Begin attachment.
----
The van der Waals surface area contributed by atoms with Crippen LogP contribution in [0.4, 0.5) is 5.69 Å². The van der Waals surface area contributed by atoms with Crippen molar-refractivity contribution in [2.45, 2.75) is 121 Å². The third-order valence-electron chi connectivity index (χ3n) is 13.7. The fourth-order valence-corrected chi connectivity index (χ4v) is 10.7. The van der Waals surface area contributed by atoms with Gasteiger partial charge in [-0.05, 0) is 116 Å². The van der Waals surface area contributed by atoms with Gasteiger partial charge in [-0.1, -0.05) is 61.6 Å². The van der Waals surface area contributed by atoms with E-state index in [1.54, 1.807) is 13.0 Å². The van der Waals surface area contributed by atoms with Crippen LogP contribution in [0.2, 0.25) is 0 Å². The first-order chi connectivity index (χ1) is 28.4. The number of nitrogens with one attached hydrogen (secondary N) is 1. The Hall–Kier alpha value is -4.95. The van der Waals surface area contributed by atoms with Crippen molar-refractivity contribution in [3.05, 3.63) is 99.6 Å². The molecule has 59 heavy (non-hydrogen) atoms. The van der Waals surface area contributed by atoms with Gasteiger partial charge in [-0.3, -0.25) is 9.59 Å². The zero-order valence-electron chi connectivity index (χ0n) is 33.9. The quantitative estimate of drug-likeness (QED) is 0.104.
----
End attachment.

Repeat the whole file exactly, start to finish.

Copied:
The van der Waals surface area contributed by atoms with Crippen LogP contribution in [0.4, 0.5) is 5.69 Å². The van der Waals surface area contributed by atoms with Crippen molar-refractivity contribution in [2.45, 2.75) is 121 Å². The third-order valence-electron chi connectivity index (χ3n) is 13.7. The fourth-order valence-corrected chi connectivity index (χ4v) is 10.7. The van der Waals surface area contributed by atoms with Gasteiger partial charge in [-0.05, 0) is 116 Å². The van der Waals surface area contributed by atoms with Gasteiger partial charge in [-0.1, -0.05) is 61.6 Å². The van der Waals surface area contributed by atoms with E-state index in [1.54, 1.807) is 13.0 Å². The van der Waals surface area contributed by atoms with Crippen LogP contribution in [0.2, 0.25) is 0 Å². The first-order chi connectivity index (χ1) is 28.4. The number of nitrogens with one attached hydrogen (secondary N) is 1. The Hall–Kier alpha value is -4.95. The van der Waals surface area contributed by atoms with Crippen molar-refractivity contribution in [3.05, 3.63) is 99.6 Å². The molecule has 59 heavy (non-hydrogen) atoms. The van der Waals surface area contributed by atoms with Gasteiger partial charge in [-0.3, -0.25) is 9.59 Å². The zero-order valence-electron chi connectivity index (χ0n) is 33.9. The quantitative estimate of drug-likeness (QED) is 0.104.